- Contributed by
- Peoples War Team in the East Midlands
- People in story:
- Bill Millward
- Background to story:
- Article ID:
- Contributed on:
- 06 June 2005
"This story was submitted to the site by the BBC's Peoples War Team in the East Midlands with Bill Millwards permission. The author fully understands the site's terms and conditions"
For the boys, Tuesday morning was the peak of the week. Our city-centre school had no playing fields and in 1942 we were allowed to play on the hallowed turf of a League football club, temporarily out of action. On that particular Tuesday we were being shepherded through the town, talking tactics and arguing about who should play where, and why, when the plane appeared. It flew the length of the main street then disappeared. It was so low and so slow that every detail was clear - the downward-pointing machine guns in the forward turret, exhaust flames from the twin engines, stark black crosses on the wings and the sinister swastika on the tail. As it went laboriously over our heads we could see right inside the its belly, like looking into the skeleton of a beached whale. It was the bomb bay. Its doors gaped wide and it was empty.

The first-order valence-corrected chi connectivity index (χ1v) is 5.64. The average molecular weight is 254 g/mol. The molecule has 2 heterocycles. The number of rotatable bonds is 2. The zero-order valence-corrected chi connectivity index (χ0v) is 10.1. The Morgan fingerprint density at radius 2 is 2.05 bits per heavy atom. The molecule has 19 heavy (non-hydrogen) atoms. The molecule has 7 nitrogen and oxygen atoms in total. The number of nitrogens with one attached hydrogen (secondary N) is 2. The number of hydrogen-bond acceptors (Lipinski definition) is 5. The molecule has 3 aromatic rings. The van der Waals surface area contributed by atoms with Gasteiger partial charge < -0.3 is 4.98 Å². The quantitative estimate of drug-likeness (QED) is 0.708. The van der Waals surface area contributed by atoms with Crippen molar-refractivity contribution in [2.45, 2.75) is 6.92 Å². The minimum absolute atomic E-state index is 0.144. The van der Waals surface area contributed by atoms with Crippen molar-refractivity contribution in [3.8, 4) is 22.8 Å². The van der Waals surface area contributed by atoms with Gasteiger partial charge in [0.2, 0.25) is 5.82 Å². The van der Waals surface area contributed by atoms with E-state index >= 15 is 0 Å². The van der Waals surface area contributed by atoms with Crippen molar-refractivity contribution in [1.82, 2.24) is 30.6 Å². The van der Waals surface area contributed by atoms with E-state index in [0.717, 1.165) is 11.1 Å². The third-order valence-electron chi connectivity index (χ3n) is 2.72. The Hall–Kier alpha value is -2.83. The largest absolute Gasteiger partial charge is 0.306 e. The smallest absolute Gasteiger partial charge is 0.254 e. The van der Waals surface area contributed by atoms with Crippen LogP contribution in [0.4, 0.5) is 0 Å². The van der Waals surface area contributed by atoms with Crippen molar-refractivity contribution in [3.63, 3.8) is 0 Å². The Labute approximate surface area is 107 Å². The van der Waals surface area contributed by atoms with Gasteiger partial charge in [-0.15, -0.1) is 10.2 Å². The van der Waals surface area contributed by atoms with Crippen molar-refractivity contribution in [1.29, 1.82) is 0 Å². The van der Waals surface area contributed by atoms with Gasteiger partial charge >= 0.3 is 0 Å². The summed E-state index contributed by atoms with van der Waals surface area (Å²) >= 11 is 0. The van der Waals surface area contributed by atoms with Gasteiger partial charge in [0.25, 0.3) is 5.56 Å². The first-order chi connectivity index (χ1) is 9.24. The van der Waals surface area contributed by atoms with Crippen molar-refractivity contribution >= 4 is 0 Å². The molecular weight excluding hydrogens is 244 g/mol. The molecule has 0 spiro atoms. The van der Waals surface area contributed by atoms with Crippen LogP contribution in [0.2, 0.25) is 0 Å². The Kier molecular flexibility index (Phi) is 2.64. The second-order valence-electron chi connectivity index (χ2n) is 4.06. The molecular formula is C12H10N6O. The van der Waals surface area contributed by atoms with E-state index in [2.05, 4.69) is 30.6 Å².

"What was that." Said the teacher.
"Heinkel 111." Came the chorus. We were all experts at aircraft recognition.
The evening paper reported that a German bomber had been shot down by fighters south of the town. There were no reports of air-raids the previous night so what it was doing over our town we never knew. Surprisingly, there was some sympathy for it. Caught in broad daylight in the middle of England, separated from the coast by a hundred miles of country packed with hostile airfields, presumably lost, that gaping bomb bay presumably a sign of damage. It was a sitting duck.
It might have been different story however, or perhaps no story at all, if that bomb bay had not been empty.
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